It looks like the FCC has its vehicle for preempting state laws restricting municipal broadband, at least in two cities.
The FCC has received requests from Chattanooga and Wilson, N.C., to preempt state laws restricting their ability to provide broadband service.
FCC Chairman Tom Wheeler has signaled that he wants to use the FCC's power to preempt what he has said are efforts by incumbent ISPs to block municipal broadband via advocating for those restrictive state laws.
"We have just received the petitions filed by EPB of Chattanooga and the City of Wilson, North Carolina and are reviewing them," said Wheeler in a statement. "We look forward to a full opportunity for comment by all interested parties, and will carefully review the specific legal, factual, and policy issues before us.”
The FCC is getting pushback from congressional Republicans, who have warned against the preemption. Currently a House-passed FCC appropriations bill includes an amendment from Rep. Marsha Blackburn (R-Tenn.) that blocks the funding of any preemption by the FCC of state laws in 20 states where they currently exist, including North Carolina and Tennessee.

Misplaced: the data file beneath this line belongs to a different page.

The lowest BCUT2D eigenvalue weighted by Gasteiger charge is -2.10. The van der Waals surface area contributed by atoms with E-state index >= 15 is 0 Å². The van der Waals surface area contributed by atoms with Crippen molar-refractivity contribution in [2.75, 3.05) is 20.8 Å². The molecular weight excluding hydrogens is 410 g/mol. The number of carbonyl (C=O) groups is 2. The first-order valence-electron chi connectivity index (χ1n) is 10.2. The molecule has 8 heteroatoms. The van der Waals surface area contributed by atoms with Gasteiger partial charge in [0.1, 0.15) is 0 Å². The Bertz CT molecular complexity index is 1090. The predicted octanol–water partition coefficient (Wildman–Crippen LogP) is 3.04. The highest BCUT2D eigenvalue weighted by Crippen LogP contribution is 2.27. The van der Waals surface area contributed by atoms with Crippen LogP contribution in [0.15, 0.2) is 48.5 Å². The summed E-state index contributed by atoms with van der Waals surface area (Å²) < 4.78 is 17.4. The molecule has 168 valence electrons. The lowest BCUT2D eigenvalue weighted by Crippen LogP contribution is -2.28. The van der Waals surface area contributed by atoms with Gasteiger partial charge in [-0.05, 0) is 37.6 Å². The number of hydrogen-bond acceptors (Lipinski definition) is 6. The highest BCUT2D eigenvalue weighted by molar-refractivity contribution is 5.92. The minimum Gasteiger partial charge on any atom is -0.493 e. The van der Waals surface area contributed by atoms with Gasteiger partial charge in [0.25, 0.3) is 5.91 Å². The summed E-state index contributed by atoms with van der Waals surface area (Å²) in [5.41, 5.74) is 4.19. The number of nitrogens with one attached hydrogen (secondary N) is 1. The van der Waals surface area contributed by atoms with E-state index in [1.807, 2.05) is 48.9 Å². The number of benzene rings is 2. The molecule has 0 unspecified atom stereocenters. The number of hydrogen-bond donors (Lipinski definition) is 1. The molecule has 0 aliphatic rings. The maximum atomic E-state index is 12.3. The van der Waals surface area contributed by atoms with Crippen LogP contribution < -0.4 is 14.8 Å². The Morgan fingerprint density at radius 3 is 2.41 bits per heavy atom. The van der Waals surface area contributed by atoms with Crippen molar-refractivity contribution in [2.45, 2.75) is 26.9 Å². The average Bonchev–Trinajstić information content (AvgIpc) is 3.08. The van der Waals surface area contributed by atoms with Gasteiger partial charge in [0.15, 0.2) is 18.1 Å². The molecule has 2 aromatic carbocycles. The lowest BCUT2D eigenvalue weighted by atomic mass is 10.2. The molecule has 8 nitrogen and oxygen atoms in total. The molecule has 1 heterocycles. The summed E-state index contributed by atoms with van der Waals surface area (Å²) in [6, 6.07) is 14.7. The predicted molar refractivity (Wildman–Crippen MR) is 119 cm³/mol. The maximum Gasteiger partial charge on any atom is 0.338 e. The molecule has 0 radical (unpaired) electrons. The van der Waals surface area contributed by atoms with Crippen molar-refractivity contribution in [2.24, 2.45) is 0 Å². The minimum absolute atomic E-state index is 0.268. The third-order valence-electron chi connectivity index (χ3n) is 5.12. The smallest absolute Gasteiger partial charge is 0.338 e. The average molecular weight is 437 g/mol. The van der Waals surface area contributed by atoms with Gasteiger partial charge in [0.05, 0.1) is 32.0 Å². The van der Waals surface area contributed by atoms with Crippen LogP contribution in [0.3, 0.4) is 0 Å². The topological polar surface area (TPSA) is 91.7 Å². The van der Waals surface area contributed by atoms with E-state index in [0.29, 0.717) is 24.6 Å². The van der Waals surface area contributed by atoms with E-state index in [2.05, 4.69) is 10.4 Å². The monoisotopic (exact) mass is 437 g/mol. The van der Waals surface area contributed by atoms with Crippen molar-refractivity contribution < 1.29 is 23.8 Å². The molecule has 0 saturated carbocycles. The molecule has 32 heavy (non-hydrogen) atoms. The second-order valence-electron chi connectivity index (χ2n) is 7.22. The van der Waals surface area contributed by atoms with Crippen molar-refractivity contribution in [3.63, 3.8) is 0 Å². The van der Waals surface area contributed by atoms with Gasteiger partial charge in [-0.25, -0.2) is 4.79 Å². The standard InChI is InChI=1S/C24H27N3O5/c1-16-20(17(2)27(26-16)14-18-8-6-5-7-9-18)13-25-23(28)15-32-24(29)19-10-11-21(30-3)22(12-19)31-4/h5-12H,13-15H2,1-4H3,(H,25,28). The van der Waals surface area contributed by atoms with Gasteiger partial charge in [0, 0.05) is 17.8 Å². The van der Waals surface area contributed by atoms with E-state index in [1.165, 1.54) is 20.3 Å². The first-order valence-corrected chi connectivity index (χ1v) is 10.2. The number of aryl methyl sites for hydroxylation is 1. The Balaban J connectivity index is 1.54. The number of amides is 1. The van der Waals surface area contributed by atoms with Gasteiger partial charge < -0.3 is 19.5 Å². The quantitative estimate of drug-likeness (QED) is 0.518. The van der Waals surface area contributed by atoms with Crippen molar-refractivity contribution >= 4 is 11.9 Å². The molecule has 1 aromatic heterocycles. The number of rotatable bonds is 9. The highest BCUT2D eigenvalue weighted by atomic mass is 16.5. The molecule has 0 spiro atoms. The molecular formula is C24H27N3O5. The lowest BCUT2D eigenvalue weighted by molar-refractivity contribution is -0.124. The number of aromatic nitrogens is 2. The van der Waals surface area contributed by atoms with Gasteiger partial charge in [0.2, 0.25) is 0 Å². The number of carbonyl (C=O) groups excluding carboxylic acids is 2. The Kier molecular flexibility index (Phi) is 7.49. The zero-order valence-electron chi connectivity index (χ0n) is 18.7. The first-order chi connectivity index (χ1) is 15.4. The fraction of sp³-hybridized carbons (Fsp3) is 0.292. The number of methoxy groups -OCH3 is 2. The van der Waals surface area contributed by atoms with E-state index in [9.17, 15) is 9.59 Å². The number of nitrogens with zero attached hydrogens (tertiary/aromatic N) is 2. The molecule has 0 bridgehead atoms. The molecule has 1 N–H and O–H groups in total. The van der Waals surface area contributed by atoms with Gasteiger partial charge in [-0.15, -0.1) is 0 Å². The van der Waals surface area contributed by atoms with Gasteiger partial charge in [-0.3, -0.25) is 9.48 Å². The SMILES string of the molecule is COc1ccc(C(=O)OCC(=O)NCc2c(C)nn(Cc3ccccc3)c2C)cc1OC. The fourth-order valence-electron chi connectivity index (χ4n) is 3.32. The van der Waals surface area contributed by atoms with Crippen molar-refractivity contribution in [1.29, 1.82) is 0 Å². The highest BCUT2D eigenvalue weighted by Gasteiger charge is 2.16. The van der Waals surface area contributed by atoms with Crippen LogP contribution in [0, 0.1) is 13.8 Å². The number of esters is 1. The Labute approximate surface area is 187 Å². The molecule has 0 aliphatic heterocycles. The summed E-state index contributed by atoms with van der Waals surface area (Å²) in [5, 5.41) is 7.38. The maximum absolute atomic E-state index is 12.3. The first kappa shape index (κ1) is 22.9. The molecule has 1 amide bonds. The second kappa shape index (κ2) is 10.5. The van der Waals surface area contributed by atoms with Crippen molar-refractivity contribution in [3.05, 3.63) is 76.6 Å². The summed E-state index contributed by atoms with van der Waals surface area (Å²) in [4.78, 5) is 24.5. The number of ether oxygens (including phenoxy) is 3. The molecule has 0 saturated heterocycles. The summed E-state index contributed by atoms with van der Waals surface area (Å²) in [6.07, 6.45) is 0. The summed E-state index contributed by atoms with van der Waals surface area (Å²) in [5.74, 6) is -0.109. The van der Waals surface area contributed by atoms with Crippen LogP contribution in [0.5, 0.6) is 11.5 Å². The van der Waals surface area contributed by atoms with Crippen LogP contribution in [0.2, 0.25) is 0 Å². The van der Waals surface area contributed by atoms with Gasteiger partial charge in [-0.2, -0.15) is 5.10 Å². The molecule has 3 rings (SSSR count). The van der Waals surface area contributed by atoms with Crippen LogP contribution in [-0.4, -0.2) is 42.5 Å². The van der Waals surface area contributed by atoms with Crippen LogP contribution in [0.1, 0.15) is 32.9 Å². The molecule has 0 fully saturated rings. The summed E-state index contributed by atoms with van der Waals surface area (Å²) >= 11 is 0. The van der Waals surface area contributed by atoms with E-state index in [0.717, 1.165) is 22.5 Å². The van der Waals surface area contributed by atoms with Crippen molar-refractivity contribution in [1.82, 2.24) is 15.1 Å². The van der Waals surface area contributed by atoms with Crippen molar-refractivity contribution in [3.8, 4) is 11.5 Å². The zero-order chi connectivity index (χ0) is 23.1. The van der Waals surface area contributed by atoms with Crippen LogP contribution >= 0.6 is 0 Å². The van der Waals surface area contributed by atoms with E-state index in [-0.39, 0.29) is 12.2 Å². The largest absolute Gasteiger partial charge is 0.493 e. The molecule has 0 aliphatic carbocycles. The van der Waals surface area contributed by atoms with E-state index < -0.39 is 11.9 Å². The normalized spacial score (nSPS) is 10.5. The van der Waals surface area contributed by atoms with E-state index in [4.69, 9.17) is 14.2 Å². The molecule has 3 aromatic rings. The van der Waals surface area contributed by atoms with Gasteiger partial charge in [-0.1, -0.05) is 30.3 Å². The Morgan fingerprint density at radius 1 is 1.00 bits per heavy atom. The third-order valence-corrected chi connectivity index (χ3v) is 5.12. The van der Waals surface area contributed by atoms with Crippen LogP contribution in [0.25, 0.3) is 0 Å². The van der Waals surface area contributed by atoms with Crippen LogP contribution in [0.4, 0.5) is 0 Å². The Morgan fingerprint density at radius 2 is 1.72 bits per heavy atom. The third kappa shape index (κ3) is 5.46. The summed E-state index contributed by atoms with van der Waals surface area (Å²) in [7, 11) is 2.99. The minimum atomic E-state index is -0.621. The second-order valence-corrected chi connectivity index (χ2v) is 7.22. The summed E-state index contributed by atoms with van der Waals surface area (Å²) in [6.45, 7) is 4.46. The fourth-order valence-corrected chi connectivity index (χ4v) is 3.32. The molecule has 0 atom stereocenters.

Contributing editor John Eggerton has been an editor and/or writer on media regulation, legislation and policy for over four decades, including covering the FCC, FTC, Congress, the major media trade associations, and the federal courts. In addition to Multichannel News and Broadcasting + Cable, his work has appeared in Radio World, TV Technology, TV Fax, This Week in Consumer Electronics, Variety and the Encyclopedia Britannica.
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